Managing IP is part of the Delinian Group, Delinian Limited, 8 Bouverie Street, London, EC4Y 8AX, Registered in England & Wales, Company number 00954730
Copyright © Delinian Limited and its affiliated companies 2023

Accessibility | Terms of Use | Privacy Policy | Modern Slavery Statement

IPRs and Section 101 to take centre stage at BIO convention

With the BIO International Convention taking place next week, Michael Loney analyses the biggest topics that will be discussed among IP practitioners at the event

I’ll be attending the BIO International Convention in Philadelphia next week, and intellectual property practitioners attending the event are sure to have plenty to discuss. The two biggest topics on the agenda promise to be Patent Trial and Appeal Board proceedings and the evolution of Section 101.


I will be especially keen to hear the views in the session titled “The Impact of USPTO Inter Partes Review Proceedings on (Bio)Pharma” on Tuesday. One person sure to alluded to (even if speakers do not identify him by name) is hedge fund manager Kyle Bass (right), who is targeting pharma and biotech companies through IPR petitions. In January, he said about 15 companies would be targeted. He has been true to his word since then. Just last week he filed his 16th IPR petition, and has targeted seven companies so far.

I spoke to Bass last month for our June cover story, and he made it clear he will not be going away soon. He is adamant he will not settle.

"Our goal is to bring into the light the fact that there are pharmaceutical companies sitting on ridiculous patents that are stealing from the American public," he told me. "The system reeks of monopolistic behaviour and, not only that, monopolistic protectionist behaviour. Drug companies have hired hundreds of lobbyists to attempt to squash anyone who challenges the validity of their club."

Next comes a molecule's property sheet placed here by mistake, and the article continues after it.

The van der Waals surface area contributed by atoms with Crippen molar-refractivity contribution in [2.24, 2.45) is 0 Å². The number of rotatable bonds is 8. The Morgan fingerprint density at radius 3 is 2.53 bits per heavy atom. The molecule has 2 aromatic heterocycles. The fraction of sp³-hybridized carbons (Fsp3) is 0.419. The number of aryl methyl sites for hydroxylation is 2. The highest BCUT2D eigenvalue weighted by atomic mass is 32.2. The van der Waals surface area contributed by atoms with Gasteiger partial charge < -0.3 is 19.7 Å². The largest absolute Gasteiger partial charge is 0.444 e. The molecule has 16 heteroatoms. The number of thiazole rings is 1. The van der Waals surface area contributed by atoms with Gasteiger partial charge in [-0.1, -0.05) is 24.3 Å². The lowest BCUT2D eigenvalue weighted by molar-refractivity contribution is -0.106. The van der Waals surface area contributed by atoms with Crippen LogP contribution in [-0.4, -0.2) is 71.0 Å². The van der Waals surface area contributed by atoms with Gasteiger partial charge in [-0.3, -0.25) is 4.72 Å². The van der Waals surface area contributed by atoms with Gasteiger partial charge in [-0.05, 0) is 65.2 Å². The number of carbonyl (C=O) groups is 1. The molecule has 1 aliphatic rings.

He is unlikely to have many fans at the BIO convention. For its part, BIO said that Bass “has opened a new door of abuse of the US patent system, exploiting the USPTO’s patent challenge proceeding as part of his cynical short-selling strategy against innovative biotech companies”.

Another interesting point of discussion during the session will be potential legislative changes. Last week the Senate Judiciary Committee voted to report the PATENT Act to the full Senate. Among the last-minute changes to the bill was allowing the USPTO Director to deny PTAB petitions in the “interests of justice”, which could have been added with petitions such as Bass’s in mind.


Also of interest will be discussions about Section 101, on which there has been much change since last year’s convention. At the convention last year, biotech companies were up in arms about the USPTO’s then-fresh Myriad guidance. IP practitioners in the pharma space were horrified by the guidance, which stipulated no natural product was patentable and suggested that derivatives of natural products may not be either.

Sessions on Wednesday at the BIO convention will shed light on whether these concerns have eased. In the past year, Section 101 has evolved further with the Supreme Court’s Alice decision and new guidance from the USPTO, which the Office said was a “significant change” from its Myriad one.

Look out for my blog posts from the convention next week to hear how attendees are viewing these issues.

Only 30% of our content is published on our blog – to access all of our content you need to be a subscriber.

We like to offer our loyal blog readers a special rate, so register your interest in coming on board as a subscriber and we will be in touch shortly  

more from across site and ros bottom lb

More from across our site

Counsel are eying domestic industry, concurrent PTAB proceedings and heightened scrutiny of cases before institution
Jack Daniel’s has a good chance of winning its dispute over dog toys, but SCOTUS will still want to protect free speech, predict sources
AI users and lawyers discuss why the rulebook for registering AI-generated content may create problems and needs further work
We provide a rundown of Managing IP’s news and analysis coverage from the week, and review what’s been happening elsewhere in IP
A technical effect must still be evident in the original patent filing, the EBoA said in its G2/21 decision today, March 23
Brands should not be deterred from pursuing lookalike producers, and an unfair advantage claim could be the key, say Emma Teichmann and Geoff Steward at Stobbs
Justice Mellor’s highly anticipated ruling surprised SEP owners and reassured implementers that the UK may not be so hostile after all
The England and Wales High Court's judgment comes ahead of a separate hearing concerning one of the patents-in-suit at the EPO
While the rules allow foreign firms to open local offices and offer IP services, a ban on litigation and practising Indian law could mean little will change
A New York federal court heard oral arguments this week in a copyright case pitting publishing giants against a digital library